"So how is she?"

Sweets always finds a way to corner him or get him alone in a room or the elevator before he asks the question.



But never great.

There is nothing great about the situation.

"She okay?"



Never absolutely. Never.

She mostly spends her days at home, taking care of Christine, reading, writing and studying every damned piece of evidence in her case.

Her bank accounts have been frozen to prevent her from fleeing the country. Her passport had been surrendered. Her notoriety has earned her a get-out-of-jail card, but it's not free.

She is free to move about as she awaits trial, but notoriety and book sales hem her in. Her older books find themselves riding alongside the latest novel on the best seller list. But each book sold seems to create more curiosity and there's not enough money to erase all the times Temperance Brennan, author, or forensic anthropologist, or formerly of the Jeffersonian, is coupled with accused in the murder of. . . .

How is she?

How is she?


He comes home to a clean house and dinner on the table and a woman who is gorgeous and a baby who is adorable and he should be happy.

She's got a man who loves her and a beautiful home and a baby who is pure delight and she should be happy.

They both have friends, very loyal friends, and they should be happy.

But the despair deepens and he finds her drinking more wine at dinner.

She's good about the baby—she's still breast feeding and she'll use the breast pump before she takes a drink. She'll make sure the baby is down for her nap in the afternoon before she'll take a drink.

The grocery list always includes a trip down the liquor aisle these days and he obliges because these are extraordinary circumstances.

She's stayed to face justice—not that she did anything wrong—refusing to play out her parent's flight, refusing to allow anyone in her family to feel the wounds of abandonment because she knows they don't heal easily.

She's stayed and she's accepted the losses because someday when they can figure out how to catch Pelant: when he makes a mistake, when a witness comes forward, when they figure out how he did it—and then prove it—she'll be free to pick up with her life.

Her name still graces anthropology journals and forensic papers and she's still a best-selling author and she should be happy.

She's got a good man who loves her deeply and a child who depends on her and her life has only taken a detour and someday she'll have the other parts of her life back again because right makes might.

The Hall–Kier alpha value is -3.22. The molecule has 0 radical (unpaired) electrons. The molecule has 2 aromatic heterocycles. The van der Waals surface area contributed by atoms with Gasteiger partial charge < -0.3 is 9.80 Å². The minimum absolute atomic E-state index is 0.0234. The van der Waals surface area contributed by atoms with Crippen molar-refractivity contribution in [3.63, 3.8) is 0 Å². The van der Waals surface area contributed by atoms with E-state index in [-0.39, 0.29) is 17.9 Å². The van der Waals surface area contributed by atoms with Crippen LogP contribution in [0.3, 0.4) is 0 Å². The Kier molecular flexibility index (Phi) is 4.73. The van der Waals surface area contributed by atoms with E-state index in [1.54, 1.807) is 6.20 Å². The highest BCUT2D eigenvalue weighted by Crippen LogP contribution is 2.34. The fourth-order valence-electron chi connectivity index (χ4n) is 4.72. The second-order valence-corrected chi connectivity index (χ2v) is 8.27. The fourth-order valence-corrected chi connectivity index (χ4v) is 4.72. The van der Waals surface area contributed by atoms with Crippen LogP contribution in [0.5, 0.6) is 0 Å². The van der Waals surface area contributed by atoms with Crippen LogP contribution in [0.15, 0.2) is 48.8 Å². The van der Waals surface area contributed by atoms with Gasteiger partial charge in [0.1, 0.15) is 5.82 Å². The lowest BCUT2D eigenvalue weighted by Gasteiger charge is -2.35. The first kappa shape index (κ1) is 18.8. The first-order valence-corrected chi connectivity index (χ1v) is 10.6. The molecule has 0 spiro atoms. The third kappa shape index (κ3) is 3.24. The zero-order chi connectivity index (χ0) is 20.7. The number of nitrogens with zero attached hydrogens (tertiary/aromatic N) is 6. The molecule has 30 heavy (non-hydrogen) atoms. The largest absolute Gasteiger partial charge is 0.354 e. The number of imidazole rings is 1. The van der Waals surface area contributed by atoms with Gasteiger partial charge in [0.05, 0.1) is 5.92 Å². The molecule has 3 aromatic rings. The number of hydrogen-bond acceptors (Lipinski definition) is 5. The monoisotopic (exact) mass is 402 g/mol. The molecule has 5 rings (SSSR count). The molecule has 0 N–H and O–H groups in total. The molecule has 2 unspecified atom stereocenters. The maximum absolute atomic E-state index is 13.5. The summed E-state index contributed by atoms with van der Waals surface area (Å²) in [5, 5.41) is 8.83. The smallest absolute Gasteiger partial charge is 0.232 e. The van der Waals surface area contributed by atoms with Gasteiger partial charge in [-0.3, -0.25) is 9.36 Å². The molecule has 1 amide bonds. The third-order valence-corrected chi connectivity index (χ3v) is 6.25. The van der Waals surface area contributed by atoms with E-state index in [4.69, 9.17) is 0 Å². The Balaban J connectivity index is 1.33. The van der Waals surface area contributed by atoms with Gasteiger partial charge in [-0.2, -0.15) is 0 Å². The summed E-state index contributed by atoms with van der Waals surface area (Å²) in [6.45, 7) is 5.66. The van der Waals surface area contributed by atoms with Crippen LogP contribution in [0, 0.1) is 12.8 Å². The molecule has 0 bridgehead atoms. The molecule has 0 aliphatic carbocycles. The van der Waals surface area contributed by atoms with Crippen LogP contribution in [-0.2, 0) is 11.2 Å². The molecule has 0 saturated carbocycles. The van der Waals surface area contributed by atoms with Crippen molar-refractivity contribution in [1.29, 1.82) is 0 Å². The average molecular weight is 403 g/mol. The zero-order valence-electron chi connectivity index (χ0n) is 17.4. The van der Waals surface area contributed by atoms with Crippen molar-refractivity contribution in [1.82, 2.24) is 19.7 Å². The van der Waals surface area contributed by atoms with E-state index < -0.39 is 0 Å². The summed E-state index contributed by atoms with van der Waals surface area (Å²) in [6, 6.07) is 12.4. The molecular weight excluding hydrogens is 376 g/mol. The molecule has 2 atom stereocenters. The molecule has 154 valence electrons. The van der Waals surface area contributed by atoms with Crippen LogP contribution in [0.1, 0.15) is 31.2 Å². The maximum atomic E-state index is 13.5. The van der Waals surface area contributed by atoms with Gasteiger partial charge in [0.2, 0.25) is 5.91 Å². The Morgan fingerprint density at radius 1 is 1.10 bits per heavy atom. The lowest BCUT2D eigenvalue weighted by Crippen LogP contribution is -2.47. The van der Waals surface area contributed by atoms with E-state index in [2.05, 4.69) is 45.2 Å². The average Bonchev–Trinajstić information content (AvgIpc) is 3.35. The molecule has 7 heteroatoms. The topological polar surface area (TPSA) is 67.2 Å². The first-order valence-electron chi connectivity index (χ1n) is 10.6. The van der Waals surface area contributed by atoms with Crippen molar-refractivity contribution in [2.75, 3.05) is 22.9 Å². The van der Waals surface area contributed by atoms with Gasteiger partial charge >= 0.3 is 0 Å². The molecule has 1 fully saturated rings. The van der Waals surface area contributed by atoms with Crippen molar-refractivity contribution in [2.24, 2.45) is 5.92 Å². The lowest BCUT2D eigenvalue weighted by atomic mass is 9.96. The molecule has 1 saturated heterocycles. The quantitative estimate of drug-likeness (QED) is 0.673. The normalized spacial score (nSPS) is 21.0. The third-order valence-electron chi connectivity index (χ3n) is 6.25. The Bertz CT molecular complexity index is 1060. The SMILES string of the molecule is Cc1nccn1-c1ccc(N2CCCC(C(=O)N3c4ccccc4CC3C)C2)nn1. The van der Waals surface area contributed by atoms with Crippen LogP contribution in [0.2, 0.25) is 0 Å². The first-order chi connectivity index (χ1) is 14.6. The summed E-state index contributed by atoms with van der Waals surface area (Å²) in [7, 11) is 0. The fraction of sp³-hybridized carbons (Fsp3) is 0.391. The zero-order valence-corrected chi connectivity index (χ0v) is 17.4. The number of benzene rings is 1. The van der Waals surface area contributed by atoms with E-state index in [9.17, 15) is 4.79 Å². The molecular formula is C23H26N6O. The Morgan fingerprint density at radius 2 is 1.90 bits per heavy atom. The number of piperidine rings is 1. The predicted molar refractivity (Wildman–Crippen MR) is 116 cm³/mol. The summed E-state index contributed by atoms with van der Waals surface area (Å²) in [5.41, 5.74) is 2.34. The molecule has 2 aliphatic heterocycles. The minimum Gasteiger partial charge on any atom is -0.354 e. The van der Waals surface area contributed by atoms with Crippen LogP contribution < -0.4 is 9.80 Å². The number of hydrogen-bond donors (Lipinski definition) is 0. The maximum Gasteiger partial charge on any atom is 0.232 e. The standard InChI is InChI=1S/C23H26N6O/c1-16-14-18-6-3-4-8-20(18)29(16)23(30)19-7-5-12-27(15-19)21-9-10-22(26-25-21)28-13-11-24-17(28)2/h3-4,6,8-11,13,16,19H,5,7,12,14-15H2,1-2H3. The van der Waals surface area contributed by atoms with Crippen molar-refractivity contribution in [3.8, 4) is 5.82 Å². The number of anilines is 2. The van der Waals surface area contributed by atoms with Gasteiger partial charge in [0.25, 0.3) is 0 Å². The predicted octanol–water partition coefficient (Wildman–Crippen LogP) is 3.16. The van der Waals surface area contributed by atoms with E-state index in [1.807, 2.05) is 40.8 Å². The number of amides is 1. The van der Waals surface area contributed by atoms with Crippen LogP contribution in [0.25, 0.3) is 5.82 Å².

So the growing number of bottles in the recycling bin don't bother him. The baby is fed and clean and happy. Food's on the table and the house is clean. The appointments with the doctor and the lawyers are all kept.

He's not concerned when she finishes the bottle after dinner then falls asleep.

These are extraordinary circumstances.


But how does a lie become the truth?

She has a right to numb the pain. But does this right make might?

The only professional calls come from her publisher and he wants to take advantage of the trial publicity—does she have a new novel in her?

How is it that he doesn't see her merging with the wine? How is it that he doesn't see that by not repeating the mistakes of her parents, she is now channeling his father's drinking?

This is where the lie becomes the truth: He comes home to a clean house and dinner on the table and a woman who is gorgeous and a baby who is adorable and he should be happy. She's got a man who loves her and a beautiful home and a baby who is pure delight and she should be happy. They both have friends, very loyal friends, and they should be happy.

Right makes might and they will win this one because they know the truth.

But a mind is a terrible thing to waste. And lies can easily become the truth.

And when she says something one evening between sips of wine that the bang stick is an efficient means of dying—not killing someone, but dying—he begins to count the bottles. He begins to count the days to the trial.

And he begins to count the ways in which they've allowed the lies to become the truth in their lives.

A/N: In the Kathy Reich novels, Temperance Brennan is a recovering alcoholic. Would the show ever go down that road? I know they've never wanted to address Brennan or Zach and the possibility that one or both of them have Asperger's, and they've never really gone down the dark, dark corridor of Booth's gambling problem, always opting for lighter fare. Who knows what evil lurks in the Harts of men? (Couldn't resist.)